China sends astronauts to complete the space station | free press

Beijing wants to play a league with the United States in space. Accordingly, the construction of its first space station, Tiangong, is being pushed very quickly.


China has successfully launched another team of astronauts to complete its space station under construction. The trio began their mission aboard the Shenzhou 14 spacecraft from the Jiuquan space base in northwest China on Sunday.

A Long March 2F rocket took them to space, as shown on a live broadcast by Chinese state television. After the ship reached orbit, the Chinese space agency said the launch was a “complete success”. The astronauts were due to arrive at the station about six hours after launch. The Shenzhou 14 should then dock with the Tianhe base unit in an automated maneuver.

Astronauts Qin Dong, Liu Yang and Kai Xuzhi are already the third crew, who will now spend several months in space and carry out work on the station. In early May, a cargo flight brought additional equipment and supplies into space in preparation for the mission.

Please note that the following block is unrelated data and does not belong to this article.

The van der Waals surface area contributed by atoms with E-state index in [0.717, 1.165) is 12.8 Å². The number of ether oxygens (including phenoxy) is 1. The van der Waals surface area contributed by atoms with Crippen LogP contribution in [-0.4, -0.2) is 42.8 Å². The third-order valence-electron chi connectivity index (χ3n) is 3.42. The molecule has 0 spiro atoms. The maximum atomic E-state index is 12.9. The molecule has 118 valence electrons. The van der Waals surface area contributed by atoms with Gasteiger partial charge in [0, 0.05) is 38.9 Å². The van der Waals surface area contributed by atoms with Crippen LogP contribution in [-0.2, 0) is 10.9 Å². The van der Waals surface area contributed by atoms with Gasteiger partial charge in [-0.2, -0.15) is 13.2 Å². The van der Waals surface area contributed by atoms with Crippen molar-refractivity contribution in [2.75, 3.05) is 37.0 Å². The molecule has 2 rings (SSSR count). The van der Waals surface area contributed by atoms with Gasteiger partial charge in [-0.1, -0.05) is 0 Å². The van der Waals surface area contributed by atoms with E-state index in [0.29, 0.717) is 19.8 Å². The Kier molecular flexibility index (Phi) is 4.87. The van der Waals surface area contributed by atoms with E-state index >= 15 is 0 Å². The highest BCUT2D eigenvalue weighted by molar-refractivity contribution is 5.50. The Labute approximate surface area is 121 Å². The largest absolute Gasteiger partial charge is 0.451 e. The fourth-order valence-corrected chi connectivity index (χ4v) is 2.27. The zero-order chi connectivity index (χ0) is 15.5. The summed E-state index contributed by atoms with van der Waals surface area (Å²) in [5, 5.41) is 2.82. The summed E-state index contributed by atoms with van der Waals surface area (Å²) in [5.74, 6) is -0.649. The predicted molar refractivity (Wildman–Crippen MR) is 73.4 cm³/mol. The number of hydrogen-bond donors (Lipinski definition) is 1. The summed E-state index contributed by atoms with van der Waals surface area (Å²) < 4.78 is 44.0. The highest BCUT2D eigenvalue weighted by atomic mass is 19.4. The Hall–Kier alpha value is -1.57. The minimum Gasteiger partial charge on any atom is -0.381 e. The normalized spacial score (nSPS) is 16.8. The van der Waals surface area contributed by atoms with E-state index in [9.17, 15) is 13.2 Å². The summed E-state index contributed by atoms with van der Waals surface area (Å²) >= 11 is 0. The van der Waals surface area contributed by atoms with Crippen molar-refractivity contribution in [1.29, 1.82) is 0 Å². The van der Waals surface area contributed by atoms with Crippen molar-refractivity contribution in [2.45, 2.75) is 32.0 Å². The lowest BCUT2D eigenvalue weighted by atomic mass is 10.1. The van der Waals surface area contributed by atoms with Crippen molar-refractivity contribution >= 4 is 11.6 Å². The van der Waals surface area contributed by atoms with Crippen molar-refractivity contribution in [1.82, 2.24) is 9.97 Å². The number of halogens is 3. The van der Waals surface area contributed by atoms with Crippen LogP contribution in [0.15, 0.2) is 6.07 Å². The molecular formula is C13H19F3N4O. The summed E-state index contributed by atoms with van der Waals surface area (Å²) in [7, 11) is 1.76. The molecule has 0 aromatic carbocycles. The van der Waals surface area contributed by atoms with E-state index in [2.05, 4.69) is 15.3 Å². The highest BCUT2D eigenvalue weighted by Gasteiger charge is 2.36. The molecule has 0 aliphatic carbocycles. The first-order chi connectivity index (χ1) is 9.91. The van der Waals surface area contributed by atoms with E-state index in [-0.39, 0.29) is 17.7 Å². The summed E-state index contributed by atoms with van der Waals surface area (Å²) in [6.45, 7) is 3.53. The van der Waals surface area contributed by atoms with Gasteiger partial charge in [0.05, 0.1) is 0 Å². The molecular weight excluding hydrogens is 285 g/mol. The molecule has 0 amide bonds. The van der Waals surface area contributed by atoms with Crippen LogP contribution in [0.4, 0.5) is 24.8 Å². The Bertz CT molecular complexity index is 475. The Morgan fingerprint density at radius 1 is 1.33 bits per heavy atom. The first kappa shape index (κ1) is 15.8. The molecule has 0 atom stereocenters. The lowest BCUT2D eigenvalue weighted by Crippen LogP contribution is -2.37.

During the astronauts’ stay, two more modules will be sent into space and attached in July and October. Another manned flight is scheduled, possibly in December. Then six astronauts must temporarily remain on the space station. The T-shaped plant, which will weigh 66 tons, will be completed and regular start-up.

The space station called “Tiangong” (Sky Palace) supports China’s ambitions to become a space power and catch up with major space-faring nations such as the United States and Russia. The People’s Republic of China has invested billions in its space program and has already had some successes. China was the first country to land a spacecraft and exploration vehicle on the dark side of the moon. Last year, the rover “Zhurong” landed on the surface of Mars, with the aim of exploring the planet’s surface.

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China has been denied entry to the International Space Station, especially under pressure from the United States, which has reservations about the opacity of China’s space program and its close ties to the military.

With their ambitions high in space, the state leadership in Beijing is concerned with the national standing, but also with the world’s leading technological role they would like to challenge the USA. Other missions to the Moon and Mars are scheduled in the medium term. (dpa)

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